Lion movie poster
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Lion
Lion movie poster

Lion Movie Review

Cold. Emotionless. Sociopath. Psycho killer. I’ve been called all these things, especially when it comes to watching movies. Crying at a movie? Pathetic. Tears? Visual signs of uncontrollable irrationality. Emotion? Unnecessary and illogical. And yet I felt something at Lion, a quivering sensation of feels, a tightness in my face to resist the swell of those dastardly drops of liquid.

Yes, I came close to crying. And yes, that’s because Lion is exceptional and easily one of the best movies of the year.

Lion is a powerful drama about a young Indian boy (Sunny Pawar) who gets separated from his family (by separated, I mean he falls asleep on a train and wakes up 1,600 kilometers away in Calcutta) and is forced to survive on his own until he is adopted by a couple (Nicole Kidman and David Wenham) and taken to Australia. It’s only decades later, as a grown man (Dev Patel), that his traumas of the past begin to haunt him.

Lion plays like a more serious and grounded Slumdog Millionaire, another movie you may have heard of that has Patel playing an older version of the main character, who grows up poor and has to suffer through a series of unsettling events. Lion isn’t as flashy or fun as Danny Boyle’s Oscar winner, but it is just as good, if not better, with Garth Davis, in his mainstream theatrical debut, delivering an astonishingly visceral film from start to finish.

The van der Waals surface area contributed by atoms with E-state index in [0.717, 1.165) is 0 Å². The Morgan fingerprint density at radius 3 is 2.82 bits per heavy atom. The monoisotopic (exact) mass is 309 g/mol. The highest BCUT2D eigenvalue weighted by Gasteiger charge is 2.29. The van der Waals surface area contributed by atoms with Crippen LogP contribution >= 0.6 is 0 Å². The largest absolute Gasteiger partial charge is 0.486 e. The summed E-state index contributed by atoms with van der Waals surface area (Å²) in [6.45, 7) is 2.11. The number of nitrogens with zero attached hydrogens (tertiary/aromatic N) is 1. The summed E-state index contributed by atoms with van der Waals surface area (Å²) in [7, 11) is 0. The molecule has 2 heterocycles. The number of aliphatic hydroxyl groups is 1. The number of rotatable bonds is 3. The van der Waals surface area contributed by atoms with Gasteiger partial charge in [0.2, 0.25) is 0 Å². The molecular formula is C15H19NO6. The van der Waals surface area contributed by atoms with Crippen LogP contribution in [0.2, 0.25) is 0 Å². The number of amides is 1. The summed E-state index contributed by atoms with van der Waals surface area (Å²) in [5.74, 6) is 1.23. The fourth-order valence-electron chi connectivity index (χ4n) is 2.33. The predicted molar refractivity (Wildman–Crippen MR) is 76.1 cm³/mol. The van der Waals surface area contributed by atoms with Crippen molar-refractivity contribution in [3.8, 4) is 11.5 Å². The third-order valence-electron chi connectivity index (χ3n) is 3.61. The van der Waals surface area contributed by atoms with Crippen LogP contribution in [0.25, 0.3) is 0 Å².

I wouldn’t change a thing.

Visually, the movie is breathtaking.

The score is amazing.

The writing is stellar.

The acting award-worthy.

You get the point.

Sunny Pawar is incredible given his young age, his squeaky voice and cherubic appearance masking, or enhancing, real talent. And Patel delivers the best performance of his career, an Oscar-caliber turn if I’ve ever seen one. Nicole Kidman is fantastic as well.

Lion is a mesmerizing and powerful piece of filmmaking, one of the year’s best. It may be the most emotional movie you’ve seen all year, and it’s most definitely a must-see.

Review by Erik Samdahl unless otherwise indicated.

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